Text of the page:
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Enhancing the Site-Specific Targeting of Macromolecular Anticancer Drug Delivery Systems

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The application of macromolecules as vehicles for anticancer drug delivery is a burgeoning field of interest. One of the hallmarks of using such systems, however, is that they must be capable of site-specific drug delivery. As such, augmenting the targeting of drug delivery systems to specified sites is paramount. To date, a number of synthetic strategies have been utilized to introduce targeting moieties to macromolecular drug delivery systems to enhance specific targeting. This scheme frequently involves the introduction of some type of biologically recognizable marker to the delivery system. Biological evaluations have substantiated the rationale that introducing targeting groups can significantly increase specificity. This concise review will attempt to encompass what strategies have been done to increase the specificity of macromolecular anticancer drug delivery systems along with their biological activities.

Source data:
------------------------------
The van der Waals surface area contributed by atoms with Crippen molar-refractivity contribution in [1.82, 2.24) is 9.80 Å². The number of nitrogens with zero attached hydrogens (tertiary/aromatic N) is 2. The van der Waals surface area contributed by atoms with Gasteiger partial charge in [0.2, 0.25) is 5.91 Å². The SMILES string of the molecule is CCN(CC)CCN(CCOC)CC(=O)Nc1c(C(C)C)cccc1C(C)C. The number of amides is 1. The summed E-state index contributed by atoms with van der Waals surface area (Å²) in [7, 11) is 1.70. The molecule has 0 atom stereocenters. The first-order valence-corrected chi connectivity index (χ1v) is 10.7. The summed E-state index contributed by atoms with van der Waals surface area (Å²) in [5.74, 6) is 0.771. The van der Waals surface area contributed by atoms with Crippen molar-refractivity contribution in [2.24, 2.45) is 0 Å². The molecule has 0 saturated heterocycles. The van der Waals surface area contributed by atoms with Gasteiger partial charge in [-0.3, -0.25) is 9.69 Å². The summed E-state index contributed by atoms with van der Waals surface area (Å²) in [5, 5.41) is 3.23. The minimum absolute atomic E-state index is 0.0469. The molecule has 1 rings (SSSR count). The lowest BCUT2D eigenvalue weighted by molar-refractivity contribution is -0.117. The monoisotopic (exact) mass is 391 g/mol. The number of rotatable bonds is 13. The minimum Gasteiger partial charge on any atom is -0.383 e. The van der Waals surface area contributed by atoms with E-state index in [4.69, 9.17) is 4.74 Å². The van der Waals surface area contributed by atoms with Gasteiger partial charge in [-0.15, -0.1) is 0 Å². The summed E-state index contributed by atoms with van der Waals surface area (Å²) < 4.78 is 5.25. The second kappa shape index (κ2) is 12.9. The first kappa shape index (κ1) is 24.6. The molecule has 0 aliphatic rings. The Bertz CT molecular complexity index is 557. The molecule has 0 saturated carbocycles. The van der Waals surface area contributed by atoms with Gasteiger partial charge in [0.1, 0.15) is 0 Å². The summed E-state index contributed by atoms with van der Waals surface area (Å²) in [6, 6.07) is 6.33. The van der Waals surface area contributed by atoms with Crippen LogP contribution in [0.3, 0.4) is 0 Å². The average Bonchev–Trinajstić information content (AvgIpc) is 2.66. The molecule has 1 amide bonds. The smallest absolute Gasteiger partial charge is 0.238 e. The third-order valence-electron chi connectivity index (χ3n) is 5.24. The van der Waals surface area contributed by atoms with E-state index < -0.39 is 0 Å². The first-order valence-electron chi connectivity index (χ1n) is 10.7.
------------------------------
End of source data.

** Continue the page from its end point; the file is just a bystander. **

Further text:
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Keywords: Drug delivery; RGD; antibodies; anticancer; folic acid; hyaluronic acid; macromolecules; targeting

Document Type: Research Article

Affiliations: Department of Pathology, University of Texas Southwestern Medical Center at Dallas, 5323 Harry Hines Boulevard, Dallas, TX 75390-9073, USA.

Publication date: 01 February 2006

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  • Current Drug Targets aims to cover the latest and most outstanding developments on the medicinal chemistry and pharmacology of molecular drug targets e.g. disease specific proteins, receptors, enzymes, genes. Each issue of the journal will be devoted to a single timely topic, with series of in-depth reviews, written by leaders in the field, covering a range of current topics on drug targets. These issues will be organized and led by a guest editor who is a recognized expert in the overall topic. As the discovery, identification, characterisation and validation of novel human drug targets for drug discovery continues to grow; this journal will be essential reading for all pharmaceutical scientists involved in drug discovery and development.
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